Repair work continues in Japan's quake-hit areas, as weather delivers another blow

People cover the quake-damaged roof of a house in Soma, Fukushima Prefecture, on March 18, 2022. PHOTO: THE JAPAN NEWS/ASIA NEWS NETWORK

TOKYO (THE JAPAN NEWS/ASIA NEWS NETWORK) - Residents affected by Wednesday's powerful earthquake in Miyagi and Fukushima prefectures had rain and snow to contend with on Friday (March 18) morning, with some locals taking steps to cover the quake-damaged roofs of their homes.

The magnitude 7.4 quake that struck off the coast of Fukushima Prefecture late on Wednesday night claimed the lives of three people. Some areas recorded seismic intensity as high as upper 6 on the Japanese scale - 7 is the highest level.

As at 10am on Friday local time, 210 injuries had been reported in Miyagi, Fukushima and 10 other prefectures, and 121 people were staying at evacuation centres in Fukushima Prefecture, according to a Yomiuri Shimbun tally.

By Friday morning, all sections had been reopened on the Joban Expressway, on which several cracks were found.

In the town of Shinchi, Fukushima Prefecture, a 45-year-old man was using plastic sheets to cover a roof from which tiles had fallen in the earthquake. The man, who runs a tatami shop in the nearby city of Soma, said tiles also fell when the 2011 Great East Japan Earthquake hit the area.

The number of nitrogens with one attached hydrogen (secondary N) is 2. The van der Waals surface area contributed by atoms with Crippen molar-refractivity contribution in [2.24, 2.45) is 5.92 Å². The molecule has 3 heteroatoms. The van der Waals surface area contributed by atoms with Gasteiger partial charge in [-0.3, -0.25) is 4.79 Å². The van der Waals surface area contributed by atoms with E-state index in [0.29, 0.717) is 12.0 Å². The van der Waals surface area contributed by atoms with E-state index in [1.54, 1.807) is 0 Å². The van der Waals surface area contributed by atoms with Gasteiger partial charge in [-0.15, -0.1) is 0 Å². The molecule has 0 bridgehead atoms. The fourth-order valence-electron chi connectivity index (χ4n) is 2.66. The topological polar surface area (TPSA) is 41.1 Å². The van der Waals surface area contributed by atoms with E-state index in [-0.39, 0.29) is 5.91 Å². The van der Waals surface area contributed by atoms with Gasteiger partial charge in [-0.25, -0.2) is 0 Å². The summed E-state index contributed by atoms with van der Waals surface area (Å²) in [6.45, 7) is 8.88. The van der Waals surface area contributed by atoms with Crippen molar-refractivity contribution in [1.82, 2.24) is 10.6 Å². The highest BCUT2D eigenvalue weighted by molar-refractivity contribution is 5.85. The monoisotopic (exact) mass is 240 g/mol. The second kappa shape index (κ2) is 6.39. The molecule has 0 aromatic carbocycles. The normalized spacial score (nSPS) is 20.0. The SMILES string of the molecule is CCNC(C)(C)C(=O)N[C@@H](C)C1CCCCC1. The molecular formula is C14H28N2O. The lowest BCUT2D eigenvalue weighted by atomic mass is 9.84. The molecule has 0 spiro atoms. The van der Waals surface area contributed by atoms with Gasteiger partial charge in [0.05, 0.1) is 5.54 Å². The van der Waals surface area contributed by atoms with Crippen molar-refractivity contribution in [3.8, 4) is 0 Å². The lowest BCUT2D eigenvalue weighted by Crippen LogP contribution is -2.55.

"It's a pain that I have to go through this all over again," he said. "I'm relieved I got the roof covered before the rain got heavier."

Tiles fell from many roofs in Soma and Minami-Soma, which both logged seismic intensity of upper 6 on the Japanese scale. Many houses in Minami-Soma had roofs covered with plastic sheets, which the local government had distributed to residents.

Some buildings in the two prefectures were also damaged when a powerful quake struck off the coast of Fukushima Prefecture in February last year.

The town of Zao, Miyagi Prefecture, recorded seismic intensity of upper 6 on the Japanese scale during Wednesday's temblor and the earthquake last year.

A 64-year-old woman was using masking tape to cover cracks on the quake-damaged windows of her home. Her house sustained damage to its exterior walls and foundations in last year's quake.

"The repairs had just been finished after a year of waiting," she said. "And now the rain has come, with the house in a condition that's far from perfect. I need a break."

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